The pleasure of mindful weeding

As defined in my old, perhaps outdated-by-now copy of the American Heritage Dictionary, a volunteer can be “ A person who renders aid, performs a service, or assumes an obligation voluntarily”  or  “A cultivated plant growing from self-sown or accidentally dropped seed.” Interestingly, both these aspects have added quite a bit of excitement to my existent enthusiasm for gardening, for which I am much thankful, especially the “person,” in this case, my husband, who always helps me with outdoor tasks.

Whereas a human volunteer is a privilege, there is no dearth of plant volunteers in a garden unless one is meticulously tidy, and plants that are considered undesirable are not given a chance to survive by continuous cultivation or routine weeding; an average person like myself, on the other hand, tends to weed to a limited extent only, therefore, ends up finding many valuable volunteer plants in all sorts of expected and unexpected places. Besides, odd as it might sound, I find weeding rather a mindful relaxing activity!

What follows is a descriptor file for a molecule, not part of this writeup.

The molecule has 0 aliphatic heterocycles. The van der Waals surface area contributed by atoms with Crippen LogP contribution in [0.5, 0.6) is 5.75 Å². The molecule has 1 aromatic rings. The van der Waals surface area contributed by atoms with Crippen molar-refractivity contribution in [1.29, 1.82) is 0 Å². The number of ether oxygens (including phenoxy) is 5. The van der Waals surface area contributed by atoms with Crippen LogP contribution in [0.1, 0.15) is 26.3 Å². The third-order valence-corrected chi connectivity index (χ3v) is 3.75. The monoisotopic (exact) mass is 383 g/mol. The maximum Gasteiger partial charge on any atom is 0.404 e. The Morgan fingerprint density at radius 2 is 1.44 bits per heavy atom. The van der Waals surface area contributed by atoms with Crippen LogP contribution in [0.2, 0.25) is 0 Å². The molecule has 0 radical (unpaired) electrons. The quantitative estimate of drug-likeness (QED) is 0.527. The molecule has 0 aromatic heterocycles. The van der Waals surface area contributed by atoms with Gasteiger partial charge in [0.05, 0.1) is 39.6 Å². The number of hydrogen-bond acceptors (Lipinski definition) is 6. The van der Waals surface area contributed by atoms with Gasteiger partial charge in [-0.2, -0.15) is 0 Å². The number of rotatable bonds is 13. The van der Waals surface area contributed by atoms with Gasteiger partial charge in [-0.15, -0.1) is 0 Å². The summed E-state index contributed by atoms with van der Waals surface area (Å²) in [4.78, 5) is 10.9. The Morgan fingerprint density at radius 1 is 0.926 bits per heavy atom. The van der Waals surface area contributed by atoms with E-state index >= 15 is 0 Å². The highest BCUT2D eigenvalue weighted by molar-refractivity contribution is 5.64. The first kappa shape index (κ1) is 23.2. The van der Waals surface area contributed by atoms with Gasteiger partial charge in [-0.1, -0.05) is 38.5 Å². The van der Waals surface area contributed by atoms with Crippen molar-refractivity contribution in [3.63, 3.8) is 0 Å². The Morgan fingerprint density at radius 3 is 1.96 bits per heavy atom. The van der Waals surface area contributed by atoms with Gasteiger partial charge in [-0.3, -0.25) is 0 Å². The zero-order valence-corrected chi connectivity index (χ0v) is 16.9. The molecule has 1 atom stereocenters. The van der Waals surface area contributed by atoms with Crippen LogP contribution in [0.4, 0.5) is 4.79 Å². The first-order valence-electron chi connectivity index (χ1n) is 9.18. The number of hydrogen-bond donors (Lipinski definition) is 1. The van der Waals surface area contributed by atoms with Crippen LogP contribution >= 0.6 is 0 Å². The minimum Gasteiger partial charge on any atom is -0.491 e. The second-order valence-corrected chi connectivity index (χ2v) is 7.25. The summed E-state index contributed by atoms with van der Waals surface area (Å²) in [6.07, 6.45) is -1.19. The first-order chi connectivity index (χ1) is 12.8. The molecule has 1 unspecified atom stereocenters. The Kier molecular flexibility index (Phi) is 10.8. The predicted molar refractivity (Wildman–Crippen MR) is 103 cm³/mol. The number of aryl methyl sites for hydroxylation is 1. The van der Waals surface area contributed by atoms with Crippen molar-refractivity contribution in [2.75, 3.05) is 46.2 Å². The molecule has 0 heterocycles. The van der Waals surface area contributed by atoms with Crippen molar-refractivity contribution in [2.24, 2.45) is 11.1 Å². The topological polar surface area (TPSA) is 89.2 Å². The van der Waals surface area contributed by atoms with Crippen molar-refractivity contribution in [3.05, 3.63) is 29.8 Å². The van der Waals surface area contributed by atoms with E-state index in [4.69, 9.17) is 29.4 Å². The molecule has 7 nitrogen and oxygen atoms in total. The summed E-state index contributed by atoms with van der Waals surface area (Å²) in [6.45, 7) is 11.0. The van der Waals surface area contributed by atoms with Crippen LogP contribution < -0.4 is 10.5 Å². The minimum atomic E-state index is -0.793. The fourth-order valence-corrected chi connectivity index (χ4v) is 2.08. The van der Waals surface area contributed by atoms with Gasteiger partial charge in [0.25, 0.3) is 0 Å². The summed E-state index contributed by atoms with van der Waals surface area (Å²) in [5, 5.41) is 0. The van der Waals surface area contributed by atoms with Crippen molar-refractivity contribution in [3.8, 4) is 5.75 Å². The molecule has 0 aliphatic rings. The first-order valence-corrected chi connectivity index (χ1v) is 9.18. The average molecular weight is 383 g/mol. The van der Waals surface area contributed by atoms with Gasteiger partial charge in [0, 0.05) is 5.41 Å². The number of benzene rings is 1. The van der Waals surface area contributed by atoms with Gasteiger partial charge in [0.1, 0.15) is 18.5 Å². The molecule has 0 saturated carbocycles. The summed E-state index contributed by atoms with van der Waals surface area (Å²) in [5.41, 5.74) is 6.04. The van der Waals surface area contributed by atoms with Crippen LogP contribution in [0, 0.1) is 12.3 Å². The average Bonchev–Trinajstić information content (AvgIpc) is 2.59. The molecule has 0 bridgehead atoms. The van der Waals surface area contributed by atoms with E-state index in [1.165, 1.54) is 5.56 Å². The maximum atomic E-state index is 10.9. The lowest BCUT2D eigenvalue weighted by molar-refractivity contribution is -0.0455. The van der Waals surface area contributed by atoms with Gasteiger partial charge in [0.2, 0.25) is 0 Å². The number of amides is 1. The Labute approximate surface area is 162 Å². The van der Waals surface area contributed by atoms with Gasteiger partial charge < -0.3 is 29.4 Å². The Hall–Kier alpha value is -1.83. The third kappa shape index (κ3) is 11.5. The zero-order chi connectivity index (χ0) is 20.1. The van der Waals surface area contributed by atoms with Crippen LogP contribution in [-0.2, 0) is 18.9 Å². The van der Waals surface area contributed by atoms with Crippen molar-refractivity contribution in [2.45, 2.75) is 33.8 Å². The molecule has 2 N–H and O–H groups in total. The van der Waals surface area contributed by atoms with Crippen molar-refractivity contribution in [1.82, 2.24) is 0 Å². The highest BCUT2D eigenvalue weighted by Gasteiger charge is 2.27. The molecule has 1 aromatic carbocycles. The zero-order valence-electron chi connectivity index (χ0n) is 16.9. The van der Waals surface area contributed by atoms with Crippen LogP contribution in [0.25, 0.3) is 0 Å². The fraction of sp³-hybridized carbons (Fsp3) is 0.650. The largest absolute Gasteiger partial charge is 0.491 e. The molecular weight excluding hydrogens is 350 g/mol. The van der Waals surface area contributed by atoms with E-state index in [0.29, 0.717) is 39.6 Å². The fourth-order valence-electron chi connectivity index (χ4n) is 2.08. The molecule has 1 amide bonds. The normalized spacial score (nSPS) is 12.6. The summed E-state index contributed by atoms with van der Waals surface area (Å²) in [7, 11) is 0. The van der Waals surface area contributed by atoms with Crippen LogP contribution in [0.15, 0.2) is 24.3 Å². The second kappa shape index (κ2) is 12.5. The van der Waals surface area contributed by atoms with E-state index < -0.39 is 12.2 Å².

Not counting what else I might run into as I spend more time every day working in different areas of the yard, and whereas the volunteer plants such as dill, cleome and pepper, I have found recently are quite commonly grown, but somehow seem worth mentioning. Also, despite the fact that I am not too much into herbs, I like to grow them for the fragrant foliage and dainty flowers they bear, hence the thrill of finding the dill volunteers; moreover, in the past, for one reason or the other, I never had luck growing dill successfully. Now, since these plants have chosen to come on their own, I have a good feeling they will survive and do well.

Cleome is a delightful summer annual; also called the spider plant, cleome is care-free, drought-tolerant and bears flowers in summer in shades of white, pink or lavender, and not that it matters to me, the color of volunteer-plant flowers is generally unpredictable. Speaking of which, the performance of the pepper plants that have popped up from overwintered seeds from last year’s crop, is something I am very much looking forward to since the variety, which I cannot seem to remember, was very productive and ornamental, too.

While too much of anything can be a problem, it is evident that in order to assure return of selective self-sown volunteers the following year, we need to allow such plants to go to seed during the current growing season. And, weed-mindfully too, so as not to miss the surprise nature has stored for us, literally.  


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